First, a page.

Lets $L_z \ := \{ a^i b^i c^i : 0 \leq i < z \}$

$\{a,b,c\} \in \sum^*$

there is a DFA with $\frac{z(z+1)}{2}+1$ states - How can I prove this?

And I need largest possible number $n_z$, for which i can prove that every NFA, which accepts $L_z$, have $n_z$ states, at least!

But first I need to show that $n_z = \frac{z(z+1)}{2}$ right?

  • $\begingroup$ You mean $a, b, c \in \Sigma$ ? $\endgroup$
    – J.-E. Pin
    Aug 15, 2013 at 22:06

2 Answers 2


Constructing a DFA

There is an algorithm to construct a minimal DFA for a regular language. In this case, it isn't too hard to come up with a DFA with $z(z+1)/2$ states.

Observe that $L_z = \{\epsilon, abc, aabbcc, \ldots, a^{z-1}b^{z-1}c^{z-1}\}$. Once you know the number of $a$'s at the beginning of the word, you know how many $b$'s and $c$'s to expect. Here's a simple DFA built from this observation (with $z' = z-1$):


Following the usual convention, if there is no transition for a particular letter from a particular node, the automaton goes to a sink state.

This automaton has $n$ states reached after reading $0$ to $z-1$ letters a ($k,0,0$ for $0\le k\le z-1$), and branches of length $2k$ for $0 \le k \le z-1$ to read the right number of b's and c's ($k,i,0$ and $k,k,i$ for $1 \le i \le k \le z-1$). That's a total of $z + \sum_{k=0}^{z-1} (2k) = z^2$ states, plus one to account for the implicit sink state.

It's possible to compress this automaton a bit.

Notice that every side branch finishes by counting the c's. Instead of tracking how many c's have already been seen, think in terms of how many c's are left to read. You can merge all the states of the form $k,k,k-n$, for all $k \ge 1$, into a state $-,n$ from which $n$ occurrences of c must be read. In particular, there will be only two final states: one for the empty word, and one after reading the right number of c's. In this automaton, the $k$th side branch has $k$ edges to read the b's (so $k-1$ states, as the start state belongs to the a trunk, and the end state belongs to the c collector), and there are $z-1$ transitions to count the c's (so $z$ states, corresponding to $0$ through $z-1$ c's left).

The total number of states in this automaton (including the sink state) is $z + \sum_{k=1}^{z-1} (k-1) + (z-1) + 1 = z(z+1)/2 + 1$.

Constructing an NFA

In other words, $n_z$ is the number of states in a minimal NFA that recognizes $L_z$. If you have a DFA with $N$ states, that's an NFA with $N$ states. So $n_z \le z(z+1)/2+1$. For most languages, a minimal NFA is smaller than a minimal DFA: nondeterminism adds expressive power in terms of how much you can accomplish with a number of states.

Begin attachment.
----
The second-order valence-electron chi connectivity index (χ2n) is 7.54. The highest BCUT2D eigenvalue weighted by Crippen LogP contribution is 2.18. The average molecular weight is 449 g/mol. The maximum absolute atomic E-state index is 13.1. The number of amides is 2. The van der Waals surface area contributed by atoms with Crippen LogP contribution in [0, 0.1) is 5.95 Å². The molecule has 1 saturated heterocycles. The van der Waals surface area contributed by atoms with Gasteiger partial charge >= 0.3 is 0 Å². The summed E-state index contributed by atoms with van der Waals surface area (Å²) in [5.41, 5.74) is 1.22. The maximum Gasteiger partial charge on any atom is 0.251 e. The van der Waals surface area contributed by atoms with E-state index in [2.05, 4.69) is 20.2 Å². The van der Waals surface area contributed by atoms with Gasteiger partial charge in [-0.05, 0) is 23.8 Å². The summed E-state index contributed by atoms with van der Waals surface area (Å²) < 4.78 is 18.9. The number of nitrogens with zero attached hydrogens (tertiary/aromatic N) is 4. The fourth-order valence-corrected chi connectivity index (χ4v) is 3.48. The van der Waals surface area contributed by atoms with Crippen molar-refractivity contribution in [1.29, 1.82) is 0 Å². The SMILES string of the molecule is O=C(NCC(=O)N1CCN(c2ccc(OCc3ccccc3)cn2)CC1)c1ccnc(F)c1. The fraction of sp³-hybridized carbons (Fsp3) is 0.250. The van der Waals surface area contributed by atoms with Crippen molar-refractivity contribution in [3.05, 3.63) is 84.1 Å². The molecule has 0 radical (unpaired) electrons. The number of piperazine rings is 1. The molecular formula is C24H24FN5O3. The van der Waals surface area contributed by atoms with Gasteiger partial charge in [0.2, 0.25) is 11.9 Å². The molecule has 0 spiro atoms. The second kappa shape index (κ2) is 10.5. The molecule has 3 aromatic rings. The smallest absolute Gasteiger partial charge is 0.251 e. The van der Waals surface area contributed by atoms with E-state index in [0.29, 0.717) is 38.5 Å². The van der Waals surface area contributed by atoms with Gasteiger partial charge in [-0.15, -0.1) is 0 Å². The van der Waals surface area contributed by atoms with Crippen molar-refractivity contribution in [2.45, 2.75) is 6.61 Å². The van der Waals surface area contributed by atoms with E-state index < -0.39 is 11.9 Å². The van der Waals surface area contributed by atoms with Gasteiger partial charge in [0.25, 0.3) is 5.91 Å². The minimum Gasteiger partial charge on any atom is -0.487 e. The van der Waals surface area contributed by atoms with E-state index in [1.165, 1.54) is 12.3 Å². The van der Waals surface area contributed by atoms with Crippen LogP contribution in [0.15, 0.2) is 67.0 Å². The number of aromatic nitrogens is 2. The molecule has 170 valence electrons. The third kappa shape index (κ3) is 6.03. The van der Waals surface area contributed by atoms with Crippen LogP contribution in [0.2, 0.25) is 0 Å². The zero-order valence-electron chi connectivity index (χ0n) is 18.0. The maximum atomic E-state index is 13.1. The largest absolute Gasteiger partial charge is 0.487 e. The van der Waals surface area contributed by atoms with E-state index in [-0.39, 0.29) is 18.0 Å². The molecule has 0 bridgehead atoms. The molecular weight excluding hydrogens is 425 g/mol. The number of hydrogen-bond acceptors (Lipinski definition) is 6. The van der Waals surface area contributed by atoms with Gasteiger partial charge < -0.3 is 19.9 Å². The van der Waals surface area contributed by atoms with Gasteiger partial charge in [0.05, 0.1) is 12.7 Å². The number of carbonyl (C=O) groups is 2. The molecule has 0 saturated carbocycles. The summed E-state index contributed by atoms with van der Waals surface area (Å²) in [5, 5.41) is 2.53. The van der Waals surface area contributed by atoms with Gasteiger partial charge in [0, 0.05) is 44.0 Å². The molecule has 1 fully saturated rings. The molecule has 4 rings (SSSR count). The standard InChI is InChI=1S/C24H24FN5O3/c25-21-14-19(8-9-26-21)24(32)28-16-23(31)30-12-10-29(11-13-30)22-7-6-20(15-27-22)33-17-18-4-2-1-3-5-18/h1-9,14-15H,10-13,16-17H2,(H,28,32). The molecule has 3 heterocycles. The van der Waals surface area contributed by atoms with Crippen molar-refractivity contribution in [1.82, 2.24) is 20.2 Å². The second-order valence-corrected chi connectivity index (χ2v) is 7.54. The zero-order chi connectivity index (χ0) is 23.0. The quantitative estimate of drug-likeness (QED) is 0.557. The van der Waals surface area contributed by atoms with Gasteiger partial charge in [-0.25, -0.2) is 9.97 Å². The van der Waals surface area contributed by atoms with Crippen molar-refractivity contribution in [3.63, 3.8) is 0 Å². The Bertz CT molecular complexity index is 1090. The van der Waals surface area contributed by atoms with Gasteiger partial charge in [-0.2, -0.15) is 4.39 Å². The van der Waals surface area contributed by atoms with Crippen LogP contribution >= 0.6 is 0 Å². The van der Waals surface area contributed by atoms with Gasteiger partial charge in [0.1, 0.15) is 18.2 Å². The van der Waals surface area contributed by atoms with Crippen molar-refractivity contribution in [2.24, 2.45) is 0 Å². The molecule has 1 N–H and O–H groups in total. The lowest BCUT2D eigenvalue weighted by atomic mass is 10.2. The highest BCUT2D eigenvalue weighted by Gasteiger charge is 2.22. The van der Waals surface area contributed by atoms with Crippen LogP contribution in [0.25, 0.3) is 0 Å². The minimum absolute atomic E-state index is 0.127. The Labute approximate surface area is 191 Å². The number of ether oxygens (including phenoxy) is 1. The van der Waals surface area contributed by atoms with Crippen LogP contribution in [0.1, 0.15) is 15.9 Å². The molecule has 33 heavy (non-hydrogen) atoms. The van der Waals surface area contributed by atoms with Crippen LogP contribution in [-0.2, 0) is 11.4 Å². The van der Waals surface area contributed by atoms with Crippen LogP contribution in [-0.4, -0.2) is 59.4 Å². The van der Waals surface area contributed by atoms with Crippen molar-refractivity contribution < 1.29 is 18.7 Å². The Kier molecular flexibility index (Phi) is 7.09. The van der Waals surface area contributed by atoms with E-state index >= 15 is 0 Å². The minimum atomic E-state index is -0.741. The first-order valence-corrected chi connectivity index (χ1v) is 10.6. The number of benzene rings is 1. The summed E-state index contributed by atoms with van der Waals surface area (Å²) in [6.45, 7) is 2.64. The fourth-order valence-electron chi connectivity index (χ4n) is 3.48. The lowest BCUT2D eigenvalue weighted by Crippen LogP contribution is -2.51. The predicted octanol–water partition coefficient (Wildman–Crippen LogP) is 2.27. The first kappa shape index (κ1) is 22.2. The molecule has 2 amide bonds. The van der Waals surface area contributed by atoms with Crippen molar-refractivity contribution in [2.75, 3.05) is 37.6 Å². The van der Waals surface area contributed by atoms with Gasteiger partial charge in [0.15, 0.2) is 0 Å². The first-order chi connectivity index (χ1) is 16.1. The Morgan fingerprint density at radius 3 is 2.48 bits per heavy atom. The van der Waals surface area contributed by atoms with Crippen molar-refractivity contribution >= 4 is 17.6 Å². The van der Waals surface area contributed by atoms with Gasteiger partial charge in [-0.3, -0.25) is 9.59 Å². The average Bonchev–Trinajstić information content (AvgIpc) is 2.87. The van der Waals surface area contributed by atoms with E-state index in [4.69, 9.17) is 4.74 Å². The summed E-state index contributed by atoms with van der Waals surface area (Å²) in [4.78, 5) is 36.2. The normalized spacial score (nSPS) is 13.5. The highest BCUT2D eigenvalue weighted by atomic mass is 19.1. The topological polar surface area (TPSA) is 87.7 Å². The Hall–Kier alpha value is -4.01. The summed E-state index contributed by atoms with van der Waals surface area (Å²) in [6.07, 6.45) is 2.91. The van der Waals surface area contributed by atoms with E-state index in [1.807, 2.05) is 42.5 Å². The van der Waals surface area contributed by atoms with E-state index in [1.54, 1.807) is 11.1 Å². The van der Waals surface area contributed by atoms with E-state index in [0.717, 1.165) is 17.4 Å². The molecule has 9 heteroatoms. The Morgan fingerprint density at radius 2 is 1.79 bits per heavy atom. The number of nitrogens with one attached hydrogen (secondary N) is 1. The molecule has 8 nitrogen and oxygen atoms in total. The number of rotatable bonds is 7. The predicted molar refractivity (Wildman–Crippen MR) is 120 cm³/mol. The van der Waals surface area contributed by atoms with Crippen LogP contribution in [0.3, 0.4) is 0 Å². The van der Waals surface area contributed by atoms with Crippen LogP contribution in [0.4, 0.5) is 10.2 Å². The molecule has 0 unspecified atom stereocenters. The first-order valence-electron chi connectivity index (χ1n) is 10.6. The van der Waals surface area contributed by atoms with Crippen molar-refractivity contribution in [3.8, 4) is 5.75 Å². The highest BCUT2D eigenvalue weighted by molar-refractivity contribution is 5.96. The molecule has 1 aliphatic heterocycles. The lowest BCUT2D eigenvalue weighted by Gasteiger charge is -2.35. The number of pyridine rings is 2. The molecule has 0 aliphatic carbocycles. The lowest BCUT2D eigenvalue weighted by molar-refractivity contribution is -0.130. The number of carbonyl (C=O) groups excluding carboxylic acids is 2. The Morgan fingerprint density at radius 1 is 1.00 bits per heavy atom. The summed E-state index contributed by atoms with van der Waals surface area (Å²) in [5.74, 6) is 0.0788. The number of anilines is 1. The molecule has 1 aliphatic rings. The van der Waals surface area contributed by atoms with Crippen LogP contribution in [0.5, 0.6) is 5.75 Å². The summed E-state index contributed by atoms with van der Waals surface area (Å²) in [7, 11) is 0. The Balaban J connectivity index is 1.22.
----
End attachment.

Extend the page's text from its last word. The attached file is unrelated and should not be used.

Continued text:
In this particular case, it happens that the minimal DFA above is also a minimal NFA (if I didn't make a mistake). Here's an informal proof.

Consider the states in the middle of reading the b's. When reading $a^k b^i | b^{k-i} c^k$, where $|$ represents the current position, the state must account for both $k$ and $i$, to remember both the number of seen a's (which is necessary, because we'll need to count the c's later) and the number of seen b's (or, equivalently, the number of b's still required). This requires distinct states for every $(i,k)$ such that $1 \le i \lt k \le z-1$. In addition, there must be $z-1$ states to count the a's at the beginning, and $z-1$ states to count the c's at the beginning, plus a sink state. That's a total of $z(z+1)/2+1$ states.


I will give you an indication: first, write an automaton which recognizes exactly the language $M_n=\{b^nc^n\}$. How many states has this automaton?

Now use the pumping lemma to prove that this is the minimum number of states for $M_n$. The pumping lemma can be refined for automata with fixed number of states which is exaclty wikipedia's $p$ in "there exists $p$ such that ...".

Use the automata for $M_n$ to build your DFA for $L_z$.

EDIT: I removed the last part: you can use the pumping lemma to prove the minimum size for $M_n$ but not (at least not directly) for $L_z$.

To prove that you got the minimum size for the automaton, you can reason about the languages corresponding to each state, corresponding to the residual languages $w^{-1}L_z$. The number of such residual languages is a lower bound on the number of states for $L_z$.

  • $\begingroup$ How would you use the pumping lemma to prove the automaton minimal? $\endgroup$
    – vonbrand
    Jan 18, 2013 at 14:05
  • $\begingroup$ @vonbrand Please don't abuse the answer feature for commenting! Regarding your comment, I think that you might have material for a new question there. $\endgroup$
    – Raphael
    Jan 18, 2013 at 15:22

Your Answer

By clicking “Post Your Answer”, you agree to our terms of service and acknowledge you have read our privacy policy.

Not the answer you're looking for? Browse other questions tagged or ask your own question.